and a great longing seized him to join his friend
Hackert, the artist, in a journey to Italy, s
longing which often returned upon him througl
his life, though he never fulfilled it. Hacken
went without him, and he remained at homt
to do a good deal of love-making. His lov<
aflfairs, described minutely in his autobiography
are of little interest, except perhaps his flirtatioi
with an artistic Jewess, at whose father's house
Moses Mendelssohn and other scholars used U
meet. The lady and her lover quarrelled ova) ^
the theory of suicide, and parted company be- ^
cause they differed about Goethe's treatment o
Werther, who, in Zelter's opinion, ought to hav<
shot Albrecht instead of himself. The episodt
is worth I'ecording, as it marks the first con-
nection of the names of Goethe and Mendels-
sohn with that of Zelter. In spite of sue!
distractions, Zelter passed his examination easilj
and successfully, and was made a master masoi
in consequence. When he was 18, his firsi
Cantata was performed in St. George's Church
and Marpurg the theorist thought so highly of it


:faat Zelter applied to Kimberger and Fasch
or further instruction in musical science. In
jratitude for liis old master's teaching, he ulti-
aately became the biographer of Fasch/ the
jnpil of Sebastian Bach, and the original founder
)f the Berlin Singakademie. From 1 792 to 1800,
Zelter acted as accompanyist to that institu-
jon, and at the death of Fasch he succeeded
o the Directorship. A few years previously,
belter's music to some of Goethe's songs
lad so attracted the poet, that a correspondence
legan which shows that Goethe was capable
)f a real affection for at least one of his blind-
|»t worshippers.^ There are frequent allusions
n these letters to the progress of the Sing-
ikademie, over which in his later years Zelter
•eigned as a musical dictator from whose decision
;here was no appeal. Its influence was unques-
tionably due to the man who revived Sebastian
Bach's music, and was the first to inspire his
Dupil, Felix Mendelssohn, with his own love for it.
Che Akademie consisted originally of only 30
nembers, who met weekly at different private
houses, and during Fasch's life they practised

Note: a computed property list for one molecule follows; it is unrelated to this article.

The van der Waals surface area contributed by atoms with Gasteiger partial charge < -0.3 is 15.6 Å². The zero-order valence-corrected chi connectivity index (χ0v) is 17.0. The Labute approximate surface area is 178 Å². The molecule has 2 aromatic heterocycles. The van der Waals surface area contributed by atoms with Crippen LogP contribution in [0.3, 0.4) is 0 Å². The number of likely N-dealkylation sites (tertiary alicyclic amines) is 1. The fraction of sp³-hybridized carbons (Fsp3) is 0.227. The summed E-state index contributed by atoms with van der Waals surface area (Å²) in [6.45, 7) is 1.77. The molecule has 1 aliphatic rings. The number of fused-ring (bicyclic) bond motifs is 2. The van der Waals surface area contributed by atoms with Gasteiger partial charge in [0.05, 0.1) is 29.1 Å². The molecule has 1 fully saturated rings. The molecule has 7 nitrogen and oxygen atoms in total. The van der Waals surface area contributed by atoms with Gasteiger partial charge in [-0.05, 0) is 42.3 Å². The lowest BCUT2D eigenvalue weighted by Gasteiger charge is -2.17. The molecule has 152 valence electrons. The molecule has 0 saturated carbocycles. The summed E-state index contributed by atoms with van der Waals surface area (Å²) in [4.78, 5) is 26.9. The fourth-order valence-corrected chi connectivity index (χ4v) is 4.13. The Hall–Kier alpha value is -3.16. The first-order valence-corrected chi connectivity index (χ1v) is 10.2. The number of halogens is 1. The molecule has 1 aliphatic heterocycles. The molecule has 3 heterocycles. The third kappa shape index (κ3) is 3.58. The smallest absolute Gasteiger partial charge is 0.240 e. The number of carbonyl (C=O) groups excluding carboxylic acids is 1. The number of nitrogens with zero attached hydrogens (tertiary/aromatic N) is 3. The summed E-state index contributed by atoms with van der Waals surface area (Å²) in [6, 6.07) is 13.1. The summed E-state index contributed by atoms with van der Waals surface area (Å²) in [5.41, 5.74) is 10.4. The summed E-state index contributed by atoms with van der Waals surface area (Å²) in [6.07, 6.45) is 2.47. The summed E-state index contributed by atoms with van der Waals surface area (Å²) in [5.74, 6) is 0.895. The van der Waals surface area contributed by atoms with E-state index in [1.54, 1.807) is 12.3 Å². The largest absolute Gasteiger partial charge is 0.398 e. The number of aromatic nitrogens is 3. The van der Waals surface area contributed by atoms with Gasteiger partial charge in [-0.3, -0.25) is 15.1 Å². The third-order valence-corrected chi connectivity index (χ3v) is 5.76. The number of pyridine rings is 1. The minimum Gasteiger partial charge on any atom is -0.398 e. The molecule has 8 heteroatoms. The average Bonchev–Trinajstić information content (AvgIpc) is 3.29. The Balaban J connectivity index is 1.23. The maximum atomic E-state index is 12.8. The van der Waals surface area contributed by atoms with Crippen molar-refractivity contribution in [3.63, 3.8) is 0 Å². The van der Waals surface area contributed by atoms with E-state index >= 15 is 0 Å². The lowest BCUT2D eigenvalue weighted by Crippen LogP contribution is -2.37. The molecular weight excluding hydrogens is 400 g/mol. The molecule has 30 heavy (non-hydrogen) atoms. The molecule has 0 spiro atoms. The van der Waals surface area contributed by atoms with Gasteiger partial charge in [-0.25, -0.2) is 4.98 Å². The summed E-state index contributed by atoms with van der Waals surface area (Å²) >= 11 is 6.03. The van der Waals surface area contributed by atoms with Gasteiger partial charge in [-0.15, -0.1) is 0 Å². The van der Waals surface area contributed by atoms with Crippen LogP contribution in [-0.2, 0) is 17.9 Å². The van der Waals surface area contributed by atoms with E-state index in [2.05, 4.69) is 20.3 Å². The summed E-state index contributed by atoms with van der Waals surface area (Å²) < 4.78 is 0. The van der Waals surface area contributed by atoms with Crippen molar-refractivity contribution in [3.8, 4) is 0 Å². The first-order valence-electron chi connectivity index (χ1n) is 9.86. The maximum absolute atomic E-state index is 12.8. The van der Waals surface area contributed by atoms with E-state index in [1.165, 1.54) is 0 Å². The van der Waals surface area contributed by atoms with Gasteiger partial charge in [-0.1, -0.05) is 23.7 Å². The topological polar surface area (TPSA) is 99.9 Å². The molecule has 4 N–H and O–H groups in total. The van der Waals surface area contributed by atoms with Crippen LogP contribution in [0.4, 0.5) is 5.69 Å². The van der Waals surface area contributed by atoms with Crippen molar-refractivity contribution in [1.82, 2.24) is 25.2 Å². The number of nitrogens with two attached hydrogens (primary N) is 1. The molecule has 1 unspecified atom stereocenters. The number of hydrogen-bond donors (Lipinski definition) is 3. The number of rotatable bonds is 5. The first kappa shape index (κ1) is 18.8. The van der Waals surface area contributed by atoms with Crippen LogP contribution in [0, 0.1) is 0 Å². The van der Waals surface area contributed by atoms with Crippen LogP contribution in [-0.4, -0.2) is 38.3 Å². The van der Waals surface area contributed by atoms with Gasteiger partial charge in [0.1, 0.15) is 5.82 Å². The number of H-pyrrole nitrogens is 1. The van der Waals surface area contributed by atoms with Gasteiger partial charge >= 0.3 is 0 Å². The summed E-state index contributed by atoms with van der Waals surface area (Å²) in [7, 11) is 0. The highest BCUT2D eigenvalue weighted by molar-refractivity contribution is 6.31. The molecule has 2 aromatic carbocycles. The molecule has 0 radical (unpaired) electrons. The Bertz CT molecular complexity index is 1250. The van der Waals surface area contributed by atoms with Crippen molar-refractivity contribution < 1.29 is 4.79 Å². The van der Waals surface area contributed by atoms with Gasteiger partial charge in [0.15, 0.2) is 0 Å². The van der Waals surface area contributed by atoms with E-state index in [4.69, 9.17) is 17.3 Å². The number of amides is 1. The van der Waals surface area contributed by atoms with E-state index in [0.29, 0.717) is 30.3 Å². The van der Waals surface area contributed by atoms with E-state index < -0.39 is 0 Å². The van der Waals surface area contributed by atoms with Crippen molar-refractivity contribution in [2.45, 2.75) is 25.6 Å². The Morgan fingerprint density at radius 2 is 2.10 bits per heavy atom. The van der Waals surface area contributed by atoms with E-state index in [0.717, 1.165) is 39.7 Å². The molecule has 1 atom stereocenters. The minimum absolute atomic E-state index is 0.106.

little except his compositions. It was reserved
for Zelter to enlarge the area of selection, and
under him some of the greatest works of the time
were added to the repertoire. The Liedertafel,
a more modem institution, at first consisted of
25 men, singers, poets and composers. The
society met once a month for supper and music,
the songs were the compositions of the guests
themselves, and the gatherings are amusingly
described in Zelter's letters to Goethe. As the
teacher and fiiend of Felix Mendelssohn, Zelter
is entitled to lasting gratitude, for though his
judgment of contemporary art was at times mis-
taken, his faith in his pupil never waned.
Mendelssohn, on the other hand, never ceased
to regard him as 'the restorer of Bach to the
Germans.' The real history of the first per-
formance of the Matthew Passion is to be found
in Devrient's 'Recollections of Mendelssohn,' and
in ' Erinnerungen aus meinem Leben,' by A. B.
Marx. [SeeMENDELSSOHN,vol.ii. p.26oa.] The
joint enthusiasm of Mendelssohn and Devrient
for Bach's music had been kindled by the study
of the score of the ' Passion,' which Zelter had
bought years before as waste paper at an
auction of the goods of a deceased cheese-
monger. In spite of his devotion to every one
of the name of Bach, Zelter rashly ventured
on simplifying some of the recitatives and choral
parts, after the method of Graun. The purity
of the work was saved by Felix Mendelssohn's
grandmother, who prevailed on the fortunate
possessor of the score to present the treasure
to her grandson. Not only was the work well
bestowed and rescued from sacrilege, but its
publication and performance inaugurated a
fresh era in the art of music. The ex-
pediency of printing the work was discussed
at a dinner party given by Schlesinger, the

1 Karl Frledrich Christian Fasch, von Karl Friedrich Zelter.
4to. Berlin. 1^01. with a Portrait (drawn by Schadow).

2 Priefwechsel zwischen Goethe und Zelter, 6 Tola. Berlin, 1833-4.
Translated by A. D. Coleridge, 1687.



publisher. Marx was appealed to for an
opinion. ' All I can say is, that it is the great-
est thing I know in Church music,' was his
reply, whereupon old Schlesinger struck the
table with his fist, and called out, * I will pub-
lish it, should it cost me three thousand thalers.
I will do it for the honour of the house.'
The zeal of Mendelssohn and Devrient, in
league to prevail on Zelter to allow a public
performance, eventually triumphed over every
obstacle. Their old teacher was at first in-
credulous ; it may well have been that he was
conscious of the original sin of tampering with
the score, and felt that the ' lynx eyes ' of Felix
had silently convicted him. The concession was
wrung from him with difficulty, but once given
he put the forces of the Akademie at his pupil's
disposal. The first and ever-memorable per-
formance of the ' Passion ' music was given
March ii, 1829, under Mendelssohn's baton,
his friend Edward Deviient singing the part
of Christ. For Goethe, Zelter had the devotion
of a faithful dog, the great man's slightest wish
was law to him ; nay, so strong was the miisi-
cian's adoration of the poet, that after the
suicide of his favourite step-son, he writes that
even in the midst of his misery he is happy — yes,
truly happy, for has not the sympathy of his
immortal friend moved him to use the brotherly
Du instead of the ordinary Sie in his letter
of condolence ? ' Mark my words ; Zelter will
not live long now,' said Mendelssohn, when he
heard of Goethe's death in 1832; and he was
right. Zelter sank almost immediately, and died
on the 15 th May following. He is best described
in his own words, ' strong, healthy, fuU of sap
and good-will,' a rough diamond and of good
hard lasting stuff. He composed several songs
and quartets for the Liedertafel of Berlin, and